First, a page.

If you care about the working of democracy, American style, then you loved the election outcomes in both Virginia and New Jersey last Tuesday. The winners wore different party labels in each state, but beyond that difference was a more important quality that united them. As Tom Kean said repeatedly after his landslide reelection as New Jersey's governor, the message of his victory was that the politics of inclusion was the right politics for the GOP. Since that was the explicit message of the history-making Democratic ticket in Virginia, on which a white man, a black man and a white woman rode into office together, it made the day's verdict unanimous.

In other times, that might have seemed unremarkable or self-evident. But these are not normal times. Ideologues on the right openly preach the politics of polarization. As they see it, the electoral trick is to identify those issues that might separate 51 percent of the voters from their fellow citizens, then lay into them with a vengeance. At the end of the process lies a disaffected minority and an arrogant, vengeful majority determined to put its entire program into place without regard for compromise, conciliation or political generosity.

On the left, there are still voices that proclaim salvation through ideological purity. They are a healthy reminder that the litmus test on single issues was not invented by the right, but sprang from the fervid certainties of left-wing crusaders in the 1960s. If you were not willing to sign on the line for issues A through Z, you were not a "true Democrat," they said. The great middle mass of Americans watched from the sidelines and decided they weren't willing to play under those terms. They went up for grabs, and along came Richard Nixon and Ronald Reagan.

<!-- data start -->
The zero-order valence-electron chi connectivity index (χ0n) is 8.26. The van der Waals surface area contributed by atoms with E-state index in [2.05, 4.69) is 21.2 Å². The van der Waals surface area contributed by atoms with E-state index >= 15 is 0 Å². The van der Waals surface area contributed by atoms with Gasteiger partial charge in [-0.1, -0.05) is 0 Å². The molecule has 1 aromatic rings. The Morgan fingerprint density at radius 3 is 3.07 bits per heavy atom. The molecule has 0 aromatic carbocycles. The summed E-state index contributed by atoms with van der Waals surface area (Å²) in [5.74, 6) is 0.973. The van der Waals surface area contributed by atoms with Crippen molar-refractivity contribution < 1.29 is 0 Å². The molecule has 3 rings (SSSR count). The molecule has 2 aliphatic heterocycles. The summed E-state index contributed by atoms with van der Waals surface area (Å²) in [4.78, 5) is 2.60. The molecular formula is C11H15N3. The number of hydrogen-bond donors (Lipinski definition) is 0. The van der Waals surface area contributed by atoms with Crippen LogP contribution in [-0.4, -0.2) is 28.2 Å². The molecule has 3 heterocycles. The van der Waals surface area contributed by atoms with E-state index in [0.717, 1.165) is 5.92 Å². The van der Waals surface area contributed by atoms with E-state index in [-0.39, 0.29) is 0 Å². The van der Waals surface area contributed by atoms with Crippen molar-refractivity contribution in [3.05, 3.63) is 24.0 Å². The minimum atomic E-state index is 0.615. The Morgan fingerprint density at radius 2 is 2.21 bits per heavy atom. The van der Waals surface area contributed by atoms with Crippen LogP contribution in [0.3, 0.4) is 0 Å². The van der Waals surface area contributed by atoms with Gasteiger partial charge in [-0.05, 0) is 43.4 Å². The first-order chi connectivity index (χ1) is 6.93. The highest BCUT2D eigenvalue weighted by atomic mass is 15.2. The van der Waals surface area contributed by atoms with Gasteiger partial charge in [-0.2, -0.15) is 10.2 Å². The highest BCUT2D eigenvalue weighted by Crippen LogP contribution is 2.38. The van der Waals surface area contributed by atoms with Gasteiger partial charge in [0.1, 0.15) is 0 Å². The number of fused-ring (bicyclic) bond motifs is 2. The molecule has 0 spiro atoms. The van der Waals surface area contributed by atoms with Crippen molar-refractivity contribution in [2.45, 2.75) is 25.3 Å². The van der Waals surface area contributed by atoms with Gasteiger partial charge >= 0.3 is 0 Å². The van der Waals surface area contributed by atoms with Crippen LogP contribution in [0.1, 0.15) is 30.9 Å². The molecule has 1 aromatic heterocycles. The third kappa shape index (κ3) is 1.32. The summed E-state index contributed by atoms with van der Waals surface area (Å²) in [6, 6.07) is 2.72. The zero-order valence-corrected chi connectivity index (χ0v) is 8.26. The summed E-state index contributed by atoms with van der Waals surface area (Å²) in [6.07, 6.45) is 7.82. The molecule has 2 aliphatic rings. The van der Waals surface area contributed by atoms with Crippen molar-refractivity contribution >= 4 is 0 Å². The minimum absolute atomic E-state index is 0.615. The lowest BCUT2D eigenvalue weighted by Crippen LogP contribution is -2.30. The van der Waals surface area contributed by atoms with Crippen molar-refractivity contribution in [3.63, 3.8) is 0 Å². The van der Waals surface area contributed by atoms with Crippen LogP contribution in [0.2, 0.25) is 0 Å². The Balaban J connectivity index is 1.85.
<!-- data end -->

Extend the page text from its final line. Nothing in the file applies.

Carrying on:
The election returns from two admittedly dissimilar states were affected by cirumstances that do not overlap. Tom Kean has governed so well that he went from the narrowest of gubernatorial triumphs four years ago to the largest of margins in his second. The Democratic ticket in Virginia benefitted in large measure from the esteem in which most voters hold outgoing Gov. Charles Robb, who campaigned extensively for all three.

But the similarities are nonetheless worth remarking. Kean has been remarkably consistent, and canny, in reaching out to blacks and other minorities, to environmentalists and to labor. Equally consistent in his economic conservatism, he has nonetheless preached and practiced a theory of growth which holds that it not only can, but must, raise all boats. In his approach, he has been the antithesis of the New Right believers who dominated the Republican National Convention in Dallas.

In Virginia, many observers, including me, doubted that its voters were ready for the striking diversity of the Democratic slate. No matter that by most conventional standards, none of the three statewide candidates was left of the national center. No matter that all ran carefully crafted campaigns stressing those things that bound them to Virginia's traditional concerns rather than to the national party's platform. At bottom, it was still a black man and a white woman's presence that symbolized what the election was all about -- and the voters responded by providing victories in proportions that ranged from the comfortable to the overwhelming.

There is nothing partisan in the cause for cheer in the way the winners fashioned their triumphs in New Jersey and Virginia. They proved that the old textbook notions of what the nation is all about aren't so wrong after all. In a cynical season, that's the best news of all.